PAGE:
'It's a dire situation': York County child care open to essential workers, despite risks
Behind front-line responders to the coronavirus — the health care workers, police, firefighters, bank tellers and postal workers — are the child care centers that are staying open to serve the essential workers' children.
Outside toys are brought in plastic bags, nap blankets are washed on site and temperatures are taken before a child sets foot in the door.
"You're in intimate contact with children nine to 10 hours a day," Diane Barber, executive director of the Pennsylvania Child Care Association, said of the risks staff members are taking.
"You're helping to feed them. You're changing their diapers. You're helping them to wash their hands," she added.
Although it's a risk, 725 of the state’s 7,000-plus child care facilities, including group and family centers, as of Wednesday were approved and are operating on waivers to remain open — only to the children of those essential personnel.
"It's a dire situation," said Ruby Martin, chief child and youth programs officers at YWCA York. "We know a lot of families are desperate for child care right now."
There were 14 York County providers within a 10-mile radius of York listed as open in a database from the state's Department of Human Services.
However, that list is subject to change.
In fact, Jeanne Herman, director of Rainbow Junction Child Care Center in West Manchester Township — which is listed in the database — said she received a waiver but ultimately decided to close, as her center would have only been serving six children.
"We just thought it would be in the best interest of everyone to do our part to mitigate the spread and stay home," she said.
Many of her essential worker families had already created contingency plans and found alternatives or care at home — and the others were willing to do the same, Herman said.
Jen DeBell, executive director of the Pennsylvania Association for the Education of Young Children, said some centers with multiple locations choose to reduce to one site, such as whichever is closest to a hospital.
The York JCC had several locations in the database, but Heather Miller, director of children’s education and development, said she is waiting for the crisis to peak before opening to avoid putting staff and children at more risk.
Other facilities have closed across the state because they can't pay staff or are worried about liability, DeBell said.
Weigelstown Child Care — a family-owned business in Dover Township — had to condense from two buildings to one and lay off a lot of staff members, said Jen Yerges, director of children up to age 5.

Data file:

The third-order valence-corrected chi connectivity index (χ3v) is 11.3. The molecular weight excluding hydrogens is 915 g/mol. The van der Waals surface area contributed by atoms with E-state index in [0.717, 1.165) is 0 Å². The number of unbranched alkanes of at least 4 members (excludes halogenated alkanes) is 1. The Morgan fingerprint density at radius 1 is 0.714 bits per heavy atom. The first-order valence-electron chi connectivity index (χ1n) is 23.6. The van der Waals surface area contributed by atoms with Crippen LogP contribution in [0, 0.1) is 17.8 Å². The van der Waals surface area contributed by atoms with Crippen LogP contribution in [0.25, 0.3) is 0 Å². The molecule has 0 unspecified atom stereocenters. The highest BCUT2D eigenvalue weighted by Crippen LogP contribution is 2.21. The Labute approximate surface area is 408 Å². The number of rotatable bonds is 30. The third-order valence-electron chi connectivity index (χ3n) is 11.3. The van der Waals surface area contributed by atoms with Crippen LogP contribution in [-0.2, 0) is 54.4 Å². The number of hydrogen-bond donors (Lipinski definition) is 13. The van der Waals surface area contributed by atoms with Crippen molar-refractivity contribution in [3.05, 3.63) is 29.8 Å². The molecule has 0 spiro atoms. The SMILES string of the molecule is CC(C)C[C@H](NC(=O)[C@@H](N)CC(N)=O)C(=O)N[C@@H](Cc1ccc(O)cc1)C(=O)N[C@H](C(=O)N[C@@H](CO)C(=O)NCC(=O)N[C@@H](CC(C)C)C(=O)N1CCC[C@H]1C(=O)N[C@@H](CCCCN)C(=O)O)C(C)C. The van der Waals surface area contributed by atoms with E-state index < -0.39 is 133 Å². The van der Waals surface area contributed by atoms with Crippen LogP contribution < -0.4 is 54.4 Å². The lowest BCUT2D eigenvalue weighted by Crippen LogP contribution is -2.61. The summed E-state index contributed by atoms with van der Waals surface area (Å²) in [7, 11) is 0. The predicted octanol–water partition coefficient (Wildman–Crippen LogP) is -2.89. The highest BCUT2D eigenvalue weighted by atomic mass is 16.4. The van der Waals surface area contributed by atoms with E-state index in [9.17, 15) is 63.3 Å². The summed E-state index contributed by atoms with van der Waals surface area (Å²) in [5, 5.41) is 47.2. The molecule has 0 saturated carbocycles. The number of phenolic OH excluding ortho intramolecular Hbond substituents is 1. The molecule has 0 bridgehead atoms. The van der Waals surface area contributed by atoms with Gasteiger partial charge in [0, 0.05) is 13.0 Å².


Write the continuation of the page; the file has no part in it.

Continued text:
Enrollment is about half of what it used to be, but Yerges said families have been supportive — many who are not attending have paid ahead to help out.
"Programs that serve 100 children are now serving 25 children," Barber said.
DeBell said the state will pay income-based subsidies through April 30, and she is advocating for that to be extended for the duration of the crisis, but even subsidies are not enough to sustain businesses without family co-pays.
Many providers have a mix of state subsidized and private pay — the latter of which makes up 75% of total child care pay in the state.
On top of that, if a lawsuit is pursued from a child getting sick at an operating center, DeBell said it could be financially devastating.
"We're pretty worried that we could see some massive closures across the state," she said.
The other concern is losing employees who are staying home. Martin, in talking to other child care directors across the state, found that a lot of staff are not comfortable going to work given the health risks.
Child care providers across the state have been facing the most severe staffing shortages in decades, Barber said.
Wages are extremely low — less than $10 an hour on average — and companies such as Giant and Amazon are increasing salaries and providing an option with less of a health risk.
If child care providers lose employees to other opportunities, there's a fear they won't get them back, she said.
The state Department of Human Services has released guidelines for safe operations, such as maintaining approved child-staff ratios, keeping children in groups 6 feet apart and in similar groups day-to-day, limited sharing and encouraging outdoor play.
The Office of Child Development and Early Learning was unaware of any cases of the virus in child care centers as of March 27.
Since information is coming in from multiple sources, DHS is working on a data governance process to ensure information released is accurate, said department press secretary Erin James, when reached Wednesday.
DeBell said she has a thermometer at home that can be used without touching the forehead, and she believes other providers have similar options.
Barber added that by taking temperatures of staff and children multiple times a day, it's possible to keep a record of change, and sometimes catch things quicker than parents.
The biggest change in service is for infants, who are now required to each be with only one staff member instead of a 1:4 ratio, since they are at a higher risk.
“It has been a day-to-day, week-to-week adjustment,” Yerges said.
"We make sure to have activities to keep the children busy. like different hands-on art activities, active games, learning time, outside and free play," she said.
Older children understand better than younger ones, who can pose more of a challenge.
"They're kids, they're little children," Barber said. "This is kind of a developmental stage where they put things in their mouth."